CC BY-NC-ND 4.0 · J Neurosci Rural Pract 2020; 11(02): 287-290
DOI: 10.1055/s-0040-1709363
Original Article

The Epidemiology of Traumatic Brain Injury Due to Traffic Accidents in Latin America: A Narrative Review

Jack Dunne
1  Ireland National University, Medical School, Galway, Ireland
,
2  INUB–MEDITECH, Research Group, Universidad El Bosque, Bogotá, Colombia
,
Ethne Grey Still
3  Hull York Medical School, Medicine Program, Heslington, England
,
María N. Suarez
4  Universidad Surcolombiana, Facultad de Salud, Neiva, Colombia
,
José A. González-Soto
5  Maracay Central Hospital, Neurosurgery Service, Aragua, Venezuela
,
David S. Vera
6  Meditech Foundation, Clinical Research Division, Cali. Colombia
,
6  Meditech Foundation, Clinical Research Division, Cali. Colombia
7  ValleSalud Clinic, Neurosurgery Service, Cali, Colombia
› Author Affiliations
 

Abstract

Objective Traumatic brain injuries (TBIs) are devastating injuries and represent a major cause of morbidity and mortality worldwide. Traffic accidents are one of the main causes, especially in low- and middle-income countries. The epidemiology of TBI due to road traffic in Latin America is not clearly documented.

Methods A narrative review was conducted using PubMed, SCOPUS, and Google Scholar, looking for TBI studies in Latin America published between 2000 and 2018. Seventeen studies were found that met the inclusion and exclusion criteria.

Results  It was found that TBI due to road traffic accidents (RTAs) is more frequent in males between the ages of 15 and 35 years, and patients in motor vehicles accounted for most cases, followed by pedestrians, motorcyclists, and cyclists.

Conclusion Road traffic accidents is a common cause of TBI in Latin America. More studies and registries are needed to properly document the epidemiological profiles of TBI related to RTAs.


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Introduction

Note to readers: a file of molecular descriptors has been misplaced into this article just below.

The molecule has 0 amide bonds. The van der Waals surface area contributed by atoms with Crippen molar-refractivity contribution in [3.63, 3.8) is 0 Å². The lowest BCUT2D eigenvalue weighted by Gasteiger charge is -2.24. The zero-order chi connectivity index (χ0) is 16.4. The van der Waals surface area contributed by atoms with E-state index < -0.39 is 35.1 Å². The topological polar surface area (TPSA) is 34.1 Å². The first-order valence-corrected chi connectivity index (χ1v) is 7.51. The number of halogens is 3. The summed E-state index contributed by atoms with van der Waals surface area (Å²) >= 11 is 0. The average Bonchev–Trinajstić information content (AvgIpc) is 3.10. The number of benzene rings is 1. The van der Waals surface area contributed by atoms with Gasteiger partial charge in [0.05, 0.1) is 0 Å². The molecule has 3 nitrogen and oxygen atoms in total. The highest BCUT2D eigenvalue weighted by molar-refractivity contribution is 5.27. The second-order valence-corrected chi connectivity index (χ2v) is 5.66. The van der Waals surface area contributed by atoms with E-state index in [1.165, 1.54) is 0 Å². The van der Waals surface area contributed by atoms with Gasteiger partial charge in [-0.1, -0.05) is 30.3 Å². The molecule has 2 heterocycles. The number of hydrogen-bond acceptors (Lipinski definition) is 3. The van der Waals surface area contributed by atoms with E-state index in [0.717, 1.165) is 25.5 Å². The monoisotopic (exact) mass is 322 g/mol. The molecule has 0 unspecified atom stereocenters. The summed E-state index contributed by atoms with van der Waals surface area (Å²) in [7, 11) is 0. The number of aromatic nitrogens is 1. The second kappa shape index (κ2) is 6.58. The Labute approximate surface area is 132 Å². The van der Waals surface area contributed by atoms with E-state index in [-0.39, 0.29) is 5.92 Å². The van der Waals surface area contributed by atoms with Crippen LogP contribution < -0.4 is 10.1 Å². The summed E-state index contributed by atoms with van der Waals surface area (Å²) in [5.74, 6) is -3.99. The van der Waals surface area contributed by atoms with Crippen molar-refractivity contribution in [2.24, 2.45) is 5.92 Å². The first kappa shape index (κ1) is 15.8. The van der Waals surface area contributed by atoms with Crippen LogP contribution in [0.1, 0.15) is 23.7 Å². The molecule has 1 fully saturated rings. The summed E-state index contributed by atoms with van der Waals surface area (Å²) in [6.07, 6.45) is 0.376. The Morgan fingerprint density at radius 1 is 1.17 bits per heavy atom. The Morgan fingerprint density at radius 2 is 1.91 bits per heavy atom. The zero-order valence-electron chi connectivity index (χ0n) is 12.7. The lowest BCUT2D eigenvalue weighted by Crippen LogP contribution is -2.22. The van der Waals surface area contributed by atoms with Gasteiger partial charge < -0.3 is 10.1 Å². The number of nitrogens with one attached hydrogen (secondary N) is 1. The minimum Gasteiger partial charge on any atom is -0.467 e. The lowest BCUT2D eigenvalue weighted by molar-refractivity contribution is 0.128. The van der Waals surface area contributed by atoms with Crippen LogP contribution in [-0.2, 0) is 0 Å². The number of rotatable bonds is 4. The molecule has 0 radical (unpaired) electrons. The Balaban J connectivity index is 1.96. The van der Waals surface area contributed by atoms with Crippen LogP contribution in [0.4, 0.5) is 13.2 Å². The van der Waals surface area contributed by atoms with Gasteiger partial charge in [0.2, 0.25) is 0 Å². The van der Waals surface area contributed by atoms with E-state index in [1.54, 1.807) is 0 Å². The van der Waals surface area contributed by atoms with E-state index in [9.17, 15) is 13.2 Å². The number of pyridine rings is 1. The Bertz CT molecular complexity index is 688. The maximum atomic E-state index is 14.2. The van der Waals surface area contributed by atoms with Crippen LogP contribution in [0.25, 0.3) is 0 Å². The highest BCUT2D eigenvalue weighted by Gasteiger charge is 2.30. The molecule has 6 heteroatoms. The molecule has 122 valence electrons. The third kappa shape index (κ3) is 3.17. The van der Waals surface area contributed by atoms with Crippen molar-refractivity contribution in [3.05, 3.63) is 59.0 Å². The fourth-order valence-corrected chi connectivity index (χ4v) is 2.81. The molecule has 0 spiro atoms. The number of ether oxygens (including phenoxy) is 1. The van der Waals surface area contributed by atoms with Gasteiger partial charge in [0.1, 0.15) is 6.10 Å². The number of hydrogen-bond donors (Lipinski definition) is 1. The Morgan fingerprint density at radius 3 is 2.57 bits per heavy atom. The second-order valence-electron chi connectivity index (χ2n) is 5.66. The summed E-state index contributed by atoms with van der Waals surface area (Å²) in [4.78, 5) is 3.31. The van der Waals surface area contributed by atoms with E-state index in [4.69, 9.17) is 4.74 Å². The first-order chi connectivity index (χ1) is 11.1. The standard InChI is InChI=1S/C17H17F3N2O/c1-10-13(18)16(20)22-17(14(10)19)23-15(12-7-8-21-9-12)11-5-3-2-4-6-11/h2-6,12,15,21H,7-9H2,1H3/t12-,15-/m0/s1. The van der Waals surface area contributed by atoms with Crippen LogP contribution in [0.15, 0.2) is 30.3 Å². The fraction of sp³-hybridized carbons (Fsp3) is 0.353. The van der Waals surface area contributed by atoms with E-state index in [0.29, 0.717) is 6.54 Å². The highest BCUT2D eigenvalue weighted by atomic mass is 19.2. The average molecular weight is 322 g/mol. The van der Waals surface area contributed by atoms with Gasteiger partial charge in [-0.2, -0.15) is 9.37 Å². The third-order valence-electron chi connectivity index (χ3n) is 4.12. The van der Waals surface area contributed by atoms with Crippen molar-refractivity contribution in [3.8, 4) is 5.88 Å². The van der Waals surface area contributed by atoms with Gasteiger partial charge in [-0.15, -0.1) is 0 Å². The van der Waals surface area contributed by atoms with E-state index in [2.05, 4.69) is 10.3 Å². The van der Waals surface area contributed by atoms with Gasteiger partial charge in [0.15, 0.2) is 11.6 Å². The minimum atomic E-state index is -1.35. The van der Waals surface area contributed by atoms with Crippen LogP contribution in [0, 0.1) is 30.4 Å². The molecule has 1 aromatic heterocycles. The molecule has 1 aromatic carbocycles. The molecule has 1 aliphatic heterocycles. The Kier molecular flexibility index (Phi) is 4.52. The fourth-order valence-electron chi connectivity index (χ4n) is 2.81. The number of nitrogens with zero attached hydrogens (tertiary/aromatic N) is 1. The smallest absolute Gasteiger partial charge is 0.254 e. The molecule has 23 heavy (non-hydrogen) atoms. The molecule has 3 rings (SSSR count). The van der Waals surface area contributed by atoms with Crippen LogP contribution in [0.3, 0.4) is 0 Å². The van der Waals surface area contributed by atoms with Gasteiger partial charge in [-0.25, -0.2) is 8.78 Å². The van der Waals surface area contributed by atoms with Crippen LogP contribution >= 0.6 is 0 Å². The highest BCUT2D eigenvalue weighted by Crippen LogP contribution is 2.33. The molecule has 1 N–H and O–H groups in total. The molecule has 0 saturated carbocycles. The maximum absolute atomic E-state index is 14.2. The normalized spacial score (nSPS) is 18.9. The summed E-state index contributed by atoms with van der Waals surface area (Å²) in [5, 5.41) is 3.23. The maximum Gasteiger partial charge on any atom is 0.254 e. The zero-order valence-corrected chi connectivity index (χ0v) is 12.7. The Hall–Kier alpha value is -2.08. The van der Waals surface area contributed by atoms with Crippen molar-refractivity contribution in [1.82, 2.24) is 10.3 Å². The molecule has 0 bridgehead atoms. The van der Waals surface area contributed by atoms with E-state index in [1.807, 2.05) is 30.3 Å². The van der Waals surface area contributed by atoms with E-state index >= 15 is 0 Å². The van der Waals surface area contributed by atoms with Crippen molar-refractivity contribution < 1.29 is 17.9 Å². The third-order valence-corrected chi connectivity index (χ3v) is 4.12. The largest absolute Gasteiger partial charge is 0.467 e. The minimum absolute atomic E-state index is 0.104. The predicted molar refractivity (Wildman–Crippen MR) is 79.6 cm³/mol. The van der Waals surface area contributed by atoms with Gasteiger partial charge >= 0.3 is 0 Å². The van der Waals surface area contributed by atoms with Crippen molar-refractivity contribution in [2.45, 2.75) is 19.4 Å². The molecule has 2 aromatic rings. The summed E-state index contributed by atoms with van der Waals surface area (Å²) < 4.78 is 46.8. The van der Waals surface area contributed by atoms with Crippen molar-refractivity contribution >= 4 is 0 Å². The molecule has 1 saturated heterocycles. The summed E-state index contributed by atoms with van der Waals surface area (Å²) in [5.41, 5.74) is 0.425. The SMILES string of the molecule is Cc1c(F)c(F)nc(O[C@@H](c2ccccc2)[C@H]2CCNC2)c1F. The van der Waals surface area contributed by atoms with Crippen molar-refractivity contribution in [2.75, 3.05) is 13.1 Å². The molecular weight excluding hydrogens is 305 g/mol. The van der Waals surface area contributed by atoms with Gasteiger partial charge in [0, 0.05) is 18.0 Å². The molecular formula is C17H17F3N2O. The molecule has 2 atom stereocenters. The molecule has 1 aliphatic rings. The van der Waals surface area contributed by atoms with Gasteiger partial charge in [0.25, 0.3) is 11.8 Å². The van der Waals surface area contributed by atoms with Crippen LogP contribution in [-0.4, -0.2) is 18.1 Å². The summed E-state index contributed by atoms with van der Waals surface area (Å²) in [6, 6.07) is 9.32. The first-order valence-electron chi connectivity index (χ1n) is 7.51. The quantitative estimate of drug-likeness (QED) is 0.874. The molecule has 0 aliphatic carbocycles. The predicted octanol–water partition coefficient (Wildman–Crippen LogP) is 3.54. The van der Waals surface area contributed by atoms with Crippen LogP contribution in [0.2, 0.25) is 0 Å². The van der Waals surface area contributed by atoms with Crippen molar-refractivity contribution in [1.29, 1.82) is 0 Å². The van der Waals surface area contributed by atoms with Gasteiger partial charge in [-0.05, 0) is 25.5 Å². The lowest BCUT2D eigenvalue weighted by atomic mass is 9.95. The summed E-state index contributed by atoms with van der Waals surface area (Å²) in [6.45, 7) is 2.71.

Every year more than 10 million people are affected by traumatic brain injuries (TBIs). Despite efforts being made to improve TBI care, it remains a public health problem, continuing to cause high mortality and morbidity in a young population. The World Health Organization (WHO) considers TBI to be one of the most pressing and underrecognized areas in public health problems, with predictions that by 2020, it will be the third highest cause of death and disability. It has been shown that in low-middle income countries in the past 17 years, violence and road traffic accidents (RTAs) have been the main causes of TBI and have associated high mortality.[1]

There is a clear regional variation in the disease impact; not only low- and middle-income areas do have a higher incidence of TBI but also are associated with greater morbimortality. A reason for this may be the lower level of acute health care provision in these areas, lack of access to existing health care systems, and disjointed or nonexistent preventative measures.[2]

Although violence and industrial accidents account for a significant proportion of TBI worldwide, by far the greatest contributor is RTAs, which estimated 60% of the total TBI burden.[1] Traffic accidents make up 2.5% of total deaths worldwide, and the WHO predicts that by 2030, RTA will become the seventh leading cause of death, with an increase from 2.5% in 2015 to 2.6% in 2030 of total world deaths.[2] There is a clear regional variation in line with economic prosperity. Despite high-income countries having 46% of the total vehicles registered worldwide, they make up 10% of RTA deaths.[2]

Latin America is a region particularly in need of study. Despite knowing overall mortality from RTA in this area and that TBI is a common sequela of RTA, there are few studies on the impact of RTA on TBI in the Latin American region.[3] Without these data, it is hard to know the extent of the problem, and to direct resources toward the acute care and rehabilitation of TBI victims. Although some valuable research has been done in this area, an accurate overall picture of the problem is hindered by small sample sizes, the heterogeneity of the data, and the lack of focus on epidemiology and etiology.

The purpose of this literature review was to describe the epidemiology of TBI as a result of RTA in Latin America. We limited our search to the 2000 to 2018 period.


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Materials and Methods

Study Design

The electronic databases SCOPUS, PubMed, and Google Scholar were searched for articles containing epidemiological data on TBI related to RTA in Latin America (South America, Central America, and the Caribbean) between the years 2000 and 2018.

Search terms were divided into four broad term areas, as shown in [Table 1].

Table 1

MESH terms used in the search

Region

Injury

Scenario

Statistics

Caribbean region

Brain injury

Accidents, traffic

Epidemiology

South America

Craniocerebral

Demography

Central America

Trauma

Trauma centers

Latin America